By Margaret Harding McGill, NTIA
At first, Tonya Felsinger felt apprehensive about the prospect of becoming a fiber technician.
But once she learned it’s a male-dominated field, her nerves gave way to determination.
“That really made me want to go for it,” Felsinger, 36, of Okmulgee, Okla., said. “We need more women out there in the field. We need more women in machine shops - we need more women just doing these kinds of jobs.”
Felsinger is a mother and grandmother who spent more than half her life working in the food service industry. She obtained her GED a few years ago, and her GED teacher and an administrator at Oklahoma State University Institute of Technology (OSUIT) encouraged her to try the school’s new fiber technician training course.
Felsinger had never heard of fiber before, but now she’s learning about splicing and is eager to pursue a career in the field.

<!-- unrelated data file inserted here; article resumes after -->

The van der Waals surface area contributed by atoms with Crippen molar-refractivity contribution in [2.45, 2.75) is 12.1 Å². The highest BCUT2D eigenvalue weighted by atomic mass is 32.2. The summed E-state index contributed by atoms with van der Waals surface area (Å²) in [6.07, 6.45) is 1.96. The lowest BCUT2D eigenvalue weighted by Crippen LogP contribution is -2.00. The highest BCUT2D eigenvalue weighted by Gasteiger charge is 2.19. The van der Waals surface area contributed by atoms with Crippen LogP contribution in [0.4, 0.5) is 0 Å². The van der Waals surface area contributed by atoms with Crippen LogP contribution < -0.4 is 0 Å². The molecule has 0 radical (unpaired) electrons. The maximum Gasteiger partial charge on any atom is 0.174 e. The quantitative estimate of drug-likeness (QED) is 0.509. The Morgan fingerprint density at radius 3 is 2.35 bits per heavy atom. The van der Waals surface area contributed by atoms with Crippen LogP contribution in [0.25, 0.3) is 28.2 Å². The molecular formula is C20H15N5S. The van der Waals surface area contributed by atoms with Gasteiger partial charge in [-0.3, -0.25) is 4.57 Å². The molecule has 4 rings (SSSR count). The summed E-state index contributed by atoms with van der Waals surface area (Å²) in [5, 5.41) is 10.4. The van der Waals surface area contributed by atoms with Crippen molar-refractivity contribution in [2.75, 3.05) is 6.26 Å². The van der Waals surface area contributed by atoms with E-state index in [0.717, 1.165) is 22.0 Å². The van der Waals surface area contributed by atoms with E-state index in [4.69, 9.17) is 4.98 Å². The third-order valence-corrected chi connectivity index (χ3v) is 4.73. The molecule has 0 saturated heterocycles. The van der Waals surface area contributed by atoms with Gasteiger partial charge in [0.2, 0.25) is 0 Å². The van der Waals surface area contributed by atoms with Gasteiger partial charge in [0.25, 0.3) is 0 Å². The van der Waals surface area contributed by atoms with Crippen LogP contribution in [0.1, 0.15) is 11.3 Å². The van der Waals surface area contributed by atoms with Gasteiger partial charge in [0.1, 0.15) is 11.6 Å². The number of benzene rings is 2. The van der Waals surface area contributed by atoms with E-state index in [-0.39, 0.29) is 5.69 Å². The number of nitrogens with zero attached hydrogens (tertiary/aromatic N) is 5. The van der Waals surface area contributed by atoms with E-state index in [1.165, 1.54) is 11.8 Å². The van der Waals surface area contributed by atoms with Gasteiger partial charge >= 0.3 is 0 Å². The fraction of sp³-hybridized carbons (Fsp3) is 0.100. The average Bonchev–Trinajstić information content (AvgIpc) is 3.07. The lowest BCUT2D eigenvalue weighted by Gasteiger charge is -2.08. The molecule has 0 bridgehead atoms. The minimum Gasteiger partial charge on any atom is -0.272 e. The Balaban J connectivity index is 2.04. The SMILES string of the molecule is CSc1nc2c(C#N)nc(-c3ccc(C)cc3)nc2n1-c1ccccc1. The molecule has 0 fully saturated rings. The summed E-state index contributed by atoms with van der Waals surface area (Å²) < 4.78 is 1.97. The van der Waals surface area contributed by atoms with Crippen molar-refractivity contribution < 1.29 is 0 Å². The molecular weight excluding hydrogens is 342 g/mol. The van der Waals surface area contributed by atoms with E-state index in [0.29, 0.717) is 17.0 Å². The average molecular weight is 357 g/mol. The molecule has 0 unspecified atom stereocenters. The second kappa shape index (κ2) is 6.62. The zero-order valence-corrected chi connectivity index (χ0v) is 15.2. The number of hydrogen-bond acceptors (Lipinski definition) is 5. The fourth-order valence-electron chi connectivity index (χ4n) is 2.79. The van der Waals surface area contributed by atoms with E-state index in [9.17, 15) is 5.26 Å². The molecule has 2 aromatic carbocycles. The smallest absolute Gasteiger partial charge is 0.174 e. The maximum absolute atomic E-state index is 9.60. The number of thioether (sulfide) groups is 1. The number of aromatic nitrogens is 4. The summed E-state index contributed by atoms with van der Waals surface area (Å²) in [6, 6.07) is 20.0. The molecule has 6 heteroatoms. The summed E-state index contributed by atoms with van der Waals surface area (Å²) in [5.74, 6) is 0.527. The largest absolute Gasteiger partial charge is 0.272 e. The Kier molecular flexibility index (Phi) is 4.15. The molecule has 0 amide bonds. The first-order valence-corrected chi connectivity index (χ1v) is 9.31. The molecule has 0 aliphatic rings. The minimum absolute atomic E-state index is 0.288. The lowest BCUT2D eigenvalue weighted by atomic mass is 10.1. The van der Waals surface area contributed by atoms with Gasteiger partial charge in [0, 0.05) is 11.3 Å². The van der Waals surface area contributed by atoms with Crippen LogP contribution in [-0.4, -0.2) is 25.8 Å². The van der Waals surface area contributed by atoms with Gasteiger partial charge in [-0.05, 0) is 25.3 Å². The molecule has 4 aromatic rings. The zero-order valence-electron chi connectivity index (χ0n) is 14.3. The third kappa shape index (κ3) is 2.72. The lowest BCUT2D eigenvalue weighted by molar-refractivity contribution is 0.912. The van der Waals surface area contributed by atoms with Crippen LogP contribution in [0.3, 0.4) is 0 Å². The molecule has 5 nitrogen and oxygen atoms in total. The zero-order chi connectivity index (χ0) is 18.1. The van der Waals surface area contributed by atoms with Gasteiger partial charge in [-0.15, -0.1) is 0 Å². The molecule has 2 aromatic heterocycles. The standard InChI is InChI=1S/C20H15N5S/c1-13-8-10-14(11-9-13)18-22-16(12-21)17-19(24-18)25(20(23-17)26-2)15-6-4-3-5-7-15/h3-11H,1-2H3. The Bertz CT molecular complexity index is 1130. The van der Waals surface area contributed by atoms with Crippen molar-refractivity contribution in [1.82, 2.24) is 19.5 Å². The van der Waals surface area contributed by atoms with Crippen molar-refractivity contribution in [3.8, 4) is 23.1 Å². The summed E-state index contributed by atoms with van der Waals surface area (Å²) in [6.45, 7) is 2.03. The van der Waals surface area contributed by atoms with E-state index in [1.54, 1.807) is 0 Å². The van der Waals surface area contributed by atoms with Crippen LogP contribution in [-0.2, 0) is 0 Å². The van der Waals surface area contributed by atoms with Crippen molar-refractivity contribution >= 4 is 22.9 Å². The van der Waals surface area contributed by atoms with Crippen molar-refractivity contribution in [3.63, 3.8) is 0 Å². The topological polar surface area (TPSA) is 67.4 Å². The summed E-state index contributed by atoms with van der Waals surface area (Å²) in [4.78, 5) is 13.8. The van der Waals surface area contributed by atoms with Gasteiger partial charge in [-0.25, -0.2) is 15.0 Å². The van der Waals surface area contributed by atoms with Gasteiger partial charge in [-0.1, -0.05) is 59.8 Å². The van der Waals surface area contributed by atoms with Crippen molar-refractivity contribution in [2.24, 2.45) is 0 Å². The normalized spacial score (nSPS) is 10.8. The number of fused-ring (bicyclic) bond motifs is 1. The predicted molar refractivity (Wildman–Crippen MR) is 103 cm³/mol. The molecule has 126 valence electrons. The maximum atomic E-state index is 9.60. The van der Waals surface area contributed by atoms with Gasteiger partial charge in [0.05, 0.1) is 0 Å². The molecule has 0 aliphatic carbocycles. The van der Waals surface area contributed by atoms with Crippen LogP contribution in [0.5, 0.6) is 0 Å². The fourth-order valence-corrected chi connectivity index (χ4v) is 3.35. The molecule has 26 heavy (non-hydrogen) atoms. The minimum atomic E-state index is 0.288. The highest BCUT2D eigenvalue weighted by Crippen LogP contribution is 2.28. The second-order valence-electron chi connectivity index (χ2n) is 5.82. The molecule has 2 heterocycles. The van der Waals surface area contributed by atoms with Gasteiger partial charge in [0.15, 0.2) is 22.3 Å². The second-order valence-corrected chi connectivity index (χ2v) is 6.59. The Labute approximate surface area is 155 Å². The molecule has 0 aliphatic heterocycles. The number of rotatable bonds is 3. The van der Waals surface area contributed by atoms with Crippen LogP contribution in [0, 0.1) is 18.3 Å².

“The fact is, I have to stay busy and I have to work with my hands,” she said. “This is going to give me the opportunity to do that. And I've always been intrigued by learning how stuff works.”
The OSUIT class is funded in part by a grant from the Connecting Minority Communities Pilot Program, part of the Biden-Harris Administration’s Internet for All initiative to connect everyone in America to affordable, reliable high-speed Internet service. The grant helped pay for the equipment Felsinger will use to learn how to install fiber.
According to the Bureau of Labor Statistics, women make up less than 14% of the telecommunications equipment installation workforce. Felsinger is determined to see that change.
“I really want to learn to install it and be able to say ‘I can do this,’” Felsinger said. “And hopefully show other women as well – hey we can do this.”
Why Internet for All matters to me: “That is where our society is going – we email, we Google, we communicate more through the Internet. Having a faster Internet connection or having more access to the Internet just makes more sense.” – Tonya Felsinger, 36, Okmulgee, Okla.